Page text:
The former Pink Floyd front man said he was inspired to release the letter after British violinist Nigel Kennedy at a recent promenade concert at the Albert Hall in London called Israel an apartheid state. The BBC said it would remove his remarks in rebroadcasts of the concert.

Waters, who has been active in the Boycott, Divestment and Sanctions, or BDS, movement for at least seven years, referred to the boycott of apartheid South Africa, saying that first a trickle of artists refused to play there, leading to a “flood.”

He singled out Stevie Wonder’s canceling of a performance for the Friends of the Israel Defense Forces as a recent success story. Wonder quit his participation in the December fundraiser at the last minute under pressure from many corners.

“Please join me and all our brothers and sisters in global civil society in proclaiming our rejection of Apartheid in Israel and occupied Palestine, by pledging not to perform or exhibit in Israel or accept any award or funding from any institution linked to the government of Israel, until such time as Israel complies with international law and universal principles of human rights,” Waters wrote.

Waters recently came under fire for using at in his concerts a huge inflated balloon in the shape of a wild boar with a prominently visible Star of David, as well as a hammer and sickle, crosses and a dollar sign, among other symbols. It is a gimmick he has used for several years.

BBC Yanked Israeli Film on Jewish Exodus from Jerusalem (video)

Wednesday, May 1st, 2013

An Israeli-born filmmaker has charged that the British Broadcasting Corp. pulled his documentary on the Jewish exodus from Jerusalem in 70 A.D., displaying “a mixture of incompetence, political naïveté, conscious or subconscious political pressure.”

Ilan Ziv wrote on a blog that the BBC showed “a lack of courage of broadcasters when they are faced with the complexity of the Middle East issue and the intense emotions, fears and aggression it generates.”

The documentary “Exile: A Myth Unearthed” theorizes that many Jews did not leave Jerusalem after the destruction of the Temple, and that many modern-day Palestinians may be in part descended from those Jews.

The BBC had been scheduled to show the documentary, cut and renamed “Jerusalem: an Archaeological Mystery Story,” late last week before it was taken off the schedule at the last minute.

The film was screened for a week at the Jewish Film Festival in Toronto, was shown on Canadian TV and is scheduled to be shown in France and Switzerland.

The BBC told The London Guardian that it dropped the film because it did “not fit editorially” with the tone of the season, which has a theme exploring the history of archaeology.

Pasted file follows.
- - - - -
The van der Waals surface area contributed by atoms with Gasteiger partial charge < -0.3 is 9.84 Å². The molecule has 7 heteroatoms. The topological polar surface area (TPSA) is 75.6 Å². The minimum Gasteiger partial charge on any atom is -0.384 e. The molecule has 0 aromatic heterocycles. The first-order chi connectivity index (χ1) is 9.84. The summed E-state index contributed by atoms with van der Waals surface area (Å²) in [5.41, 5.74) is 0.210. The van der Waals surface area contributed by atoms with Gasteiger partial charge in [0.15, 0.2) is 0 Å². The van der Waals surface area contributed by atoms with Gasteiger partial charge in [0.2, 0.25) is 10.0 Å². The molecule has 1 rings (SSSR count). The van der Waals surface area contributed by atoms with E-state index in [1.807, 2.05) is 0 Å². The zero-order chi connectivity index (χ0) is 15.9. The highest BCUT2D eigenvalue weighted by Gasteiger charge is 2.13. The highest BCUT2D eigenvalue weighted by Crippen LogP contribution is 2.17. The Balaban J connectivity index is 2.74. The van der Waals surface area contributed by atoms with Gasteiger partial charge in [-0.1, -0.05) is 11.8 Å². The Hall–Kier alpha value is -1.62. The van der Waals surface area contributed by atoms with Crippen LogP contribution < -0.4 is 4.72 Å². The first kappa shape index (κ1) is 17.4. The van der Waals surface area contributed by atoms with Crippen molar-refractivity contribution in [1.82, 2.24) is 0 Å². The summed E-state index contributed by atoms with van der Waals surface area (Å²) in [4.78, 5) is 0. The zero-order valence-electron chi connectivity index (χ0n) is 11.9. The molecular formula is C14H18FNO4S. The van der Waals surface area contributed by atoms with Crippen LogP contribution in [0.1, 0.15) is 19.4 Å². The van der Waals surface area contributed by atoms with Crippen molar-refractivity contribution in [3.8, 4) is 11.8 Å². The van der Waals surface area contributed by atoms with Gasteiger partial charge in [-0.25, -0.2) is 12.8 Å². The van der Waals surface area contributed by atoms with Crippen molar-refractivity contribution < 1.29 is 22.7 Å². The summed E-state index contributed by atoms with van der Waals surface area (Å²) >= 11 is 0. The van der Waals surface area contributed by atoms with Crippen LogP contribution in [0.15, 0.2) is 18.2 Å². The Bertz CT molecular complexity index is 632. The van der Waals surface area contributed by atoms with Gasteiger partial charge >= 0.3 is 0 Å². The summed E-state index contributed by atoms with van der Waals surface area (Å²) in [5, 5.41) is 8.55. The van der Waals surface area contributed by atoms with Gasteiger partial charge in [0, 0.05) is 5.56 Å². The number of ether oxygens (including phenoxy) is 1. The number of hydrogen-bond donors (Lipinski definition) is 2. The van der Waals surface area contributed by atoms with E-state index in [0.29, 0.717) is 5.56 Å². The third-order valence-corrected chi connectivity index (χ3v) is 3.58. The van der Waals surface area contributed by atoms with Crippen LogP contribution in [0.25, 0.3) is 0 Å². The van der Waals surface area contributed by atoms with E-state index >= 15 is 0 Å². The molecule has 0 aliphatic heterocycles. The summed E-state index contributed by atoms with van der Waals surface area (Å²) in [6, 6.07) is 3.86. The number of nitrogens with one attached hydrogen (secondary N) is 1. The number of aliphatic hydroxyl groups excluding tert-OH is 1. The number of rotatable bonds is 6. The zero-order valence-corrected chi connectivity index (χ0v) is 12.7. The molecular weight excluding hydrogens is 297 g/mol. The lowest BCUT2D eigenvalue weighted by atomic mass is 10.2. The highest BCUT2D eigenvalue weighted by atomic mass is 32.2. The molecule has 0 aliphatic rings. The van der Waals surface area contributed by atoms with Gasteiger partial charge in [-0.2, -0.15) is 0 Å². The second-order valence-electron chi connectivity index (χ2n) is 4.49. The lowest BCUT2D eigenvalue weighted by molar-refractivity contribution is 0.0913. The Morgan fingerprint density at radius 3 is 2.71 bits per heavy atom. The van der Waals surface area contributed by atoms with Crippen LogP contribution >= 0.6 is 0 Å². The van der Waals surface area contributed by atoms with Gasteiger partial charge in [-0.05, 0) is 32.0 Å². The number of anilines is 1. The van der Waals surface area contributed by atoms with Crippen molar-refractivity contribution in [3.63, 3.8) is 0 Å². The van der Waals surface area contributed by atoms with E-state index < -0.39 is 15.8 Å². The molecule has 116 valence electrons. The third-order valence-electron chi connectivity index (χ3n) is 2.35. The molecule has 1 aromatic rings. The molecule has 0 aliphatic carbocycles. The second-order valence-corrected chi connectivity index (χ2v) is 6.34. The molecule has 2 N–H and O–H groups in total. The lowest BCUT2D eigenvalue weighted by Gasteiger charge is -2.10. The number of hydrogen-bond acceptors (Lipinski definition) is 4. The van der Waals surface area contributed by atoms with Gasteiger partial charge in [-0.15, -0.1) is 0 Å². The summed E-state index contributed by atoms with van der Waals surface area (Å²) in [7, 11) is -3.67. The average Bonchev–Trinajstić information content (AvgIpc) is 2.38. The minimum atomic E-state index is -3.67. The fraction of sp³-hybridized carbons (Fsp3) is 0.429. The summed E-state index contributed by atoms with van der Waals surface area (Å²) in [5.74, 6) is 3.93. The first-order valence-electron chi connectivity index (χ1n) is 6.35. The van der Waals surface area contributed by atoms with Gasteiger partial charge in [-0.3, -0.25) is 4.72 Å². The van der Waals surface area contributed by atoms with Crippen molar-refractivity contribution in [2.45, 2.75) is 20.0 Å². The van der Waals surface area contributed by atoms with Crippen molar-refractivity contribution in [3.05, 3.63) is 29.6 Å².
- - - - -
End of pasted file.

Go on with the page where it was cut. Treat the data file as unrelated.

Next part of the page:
Simon Plosker of the HonestReporting media watchdog group wrote in his blog that the BBC may have been “more concerned at upsetting anti-Israel elements by showing a film with such a heavy concentration on Jewish history in the Land of Israel.”

Below are two videos. The first is a trailer of the film from the Canadian National Film Board, and the second is a report form JN1 on the BBC‘s action.




Exile – A Myth Unearthed by Ilan Ziv, National Film Board of Canada

 

Does the BBC’s New Editor’s Jewishness Matter?

Wednesday, April 17th, 2013

Lisa O’Carroll’s April 16 story in the Guardian reports on the appointment of James Harding (former Times editor) as the BBC’s new director of news and current affairs.

O’Carroll’s report includes the following passages:

Some of the Times’s anti-BBC leader columns may also come back to haunt Harding in his new job. In 2010, when hostilities between Murdoch and the BBC were at their height over the News Corporation’s bid to take over BSkyB, Harding ran an editorial accusing the corporation’s then director general Mark Thompson of “seeking to gain commercial advantages in league with News Corp’s rivals”.

Harding, who is Jewish, will also have to leave behind the pro-Israeli line of the Times. In a debate at the Jewish Community Centre For London in 2011, Harding said “I am pro-Israel” and that in reporting on the Middle East, “I haven’t found it too hard” because “the Times has been pro-Israel for a long time”. However, he also stressed the need for balanced news reporting and said he was also in favour of a Palestinian state.

The Editor’s Code of Practice (published by the Press Complaints Commission, the ‘independent’ regulatory body in the UK) which all editors and publishers in the UK are required to abide by, contains the following warning in their section on ‘discrimination’:

Details of an individual’s race, colour, religion, sexual orientation, physical or mental illness or disability must be avoided unless genuinely relevant to the story.

Whilst O’Carroll’s contention that Harding will have to leave his “pro-Israeli line” behind now that he’s been appointed news director of the BBC is quite interesting in the context of the Beeb’s coverage of Israel and the Middle East, two particular questions come to mind: